Thousand lives will be ‘wasted’ in death penalty revival


MANILA, September 2, 2008— Over 1, 000 lives of inmates await to be “wasted” if death penalty in the country will be revived, Catholic Church officials warned Monday.

Tagbilaran Bishop Leonardo Medroso said it’s “very tragic” that some lawmakers are out again calling for the restoration of state executions.

Medroso, Commission on Canon Law chairman of the Catholic Bishops’ Conference of the Philippines, said that capital punishment system doesn’t work for victims’ families, and that the state is better off without it.

He argued that the death penalty do nothing to curb the violence that has poised on so many communities in the country.

“Violence must not call for more violence. We are in favor of justice but not call of capital punishment,” said Medroso.

The bishop said he was disappointed upon learning that Manila 6th District Representative, a pastor of the Metropolitan Bible Baptist Church, filed a bill seeking to revoke the law that repealed the death penalty.

“That’s why I’m saddened that they are going to resurrect this kind of bill that would harm again life. Life is always precious,” Medroso said.

“Secondly, life comes from our Creator so we don’t have any right at all to take life,” he added.

Abante’s House Bill 4482 revives Republic Act No. 8177, which imposes death by lethal injection on those found guilty of heinous crimes.

The lawmaker said there has been a rise in the commission of capital offenses after the capital punishment was abolished in 2006—reason why he is pushing for the death penalty’s return.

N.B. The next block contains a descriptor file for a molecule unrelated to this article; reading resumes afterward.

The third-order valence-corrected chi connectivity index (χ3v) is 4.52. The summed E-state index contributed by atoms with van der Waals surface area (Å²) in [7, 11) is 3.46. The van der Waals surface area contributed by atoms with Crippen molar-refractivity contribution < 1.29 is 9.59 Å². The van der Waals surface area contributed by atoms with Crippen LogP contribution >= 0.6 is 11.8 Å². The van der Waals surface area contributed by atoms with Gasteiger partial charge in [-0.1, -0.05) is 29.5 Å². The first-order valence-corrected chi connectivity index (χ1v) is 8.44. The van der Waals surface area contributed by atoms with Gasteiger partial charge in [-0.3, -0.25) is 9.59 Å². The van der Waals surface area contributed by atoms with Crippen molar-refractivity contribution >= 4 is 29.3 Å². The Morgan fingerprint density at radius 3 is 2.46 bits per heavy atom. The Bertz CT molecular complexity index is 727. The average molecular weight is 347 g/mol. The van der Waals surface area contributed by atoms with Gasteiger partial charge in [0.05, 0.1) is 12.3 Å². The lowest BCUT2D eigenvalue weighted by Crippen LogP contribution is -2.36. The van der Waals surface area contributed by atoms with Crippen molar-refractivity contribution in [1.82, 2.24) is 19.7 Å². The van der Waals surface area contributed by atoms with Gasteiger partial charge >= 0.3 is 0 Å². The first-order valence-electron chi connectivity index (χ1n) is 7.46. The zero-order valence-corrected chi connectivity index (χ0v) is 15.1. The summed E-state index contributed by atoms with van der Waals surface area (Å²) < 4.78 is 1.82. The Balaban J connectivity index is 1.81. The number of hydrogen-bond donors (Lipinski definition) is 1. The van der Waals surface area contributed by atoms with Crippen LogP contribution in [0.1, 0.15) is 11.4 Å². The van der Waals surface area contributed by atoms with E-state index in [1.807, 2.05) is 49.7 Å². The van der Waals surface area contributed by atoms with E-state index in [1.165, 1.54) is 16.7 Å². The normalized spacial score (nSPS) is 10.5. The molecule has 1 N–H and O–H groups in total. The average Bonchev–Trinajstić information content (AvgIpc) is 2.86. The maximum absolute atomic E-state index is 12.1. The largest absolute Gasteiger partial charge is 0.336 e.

But Medroso said there are other means of punishing people in the name of justice.

He cited “perpetual imprisonment” as one instance so that inmates will be given a chance to change their lives.

“We don’t lose hope for conversion of people,” said Medroso.

Msgr. Roberto “Bobby” Olaguer, chief chaplain of the New Bilibid Prisons, said there are almost a thousand inmates who were sentenced to death.

Of the figure, he said, around 65 of those convicted criminals already have specific dates for them to be executed.

Olaguer said the Church is against death penalty because all human life has dignity and other means are available to punish heinous criminals.

“We seek to build a culture of life in which our nation will no longer try to teach that killing is wrong by killing those who kill,” he said.

Olaguer said the Church prison ministry is doing all efforts to help inmates turn their lives around. “Let’s give them a chance to get on with their lives,” he said.

“In my experience (as NBP chaplain), there are some who are already in the death row but eventually emerged as leaders in our prison ministry,” he said. (Roy Lagarde)

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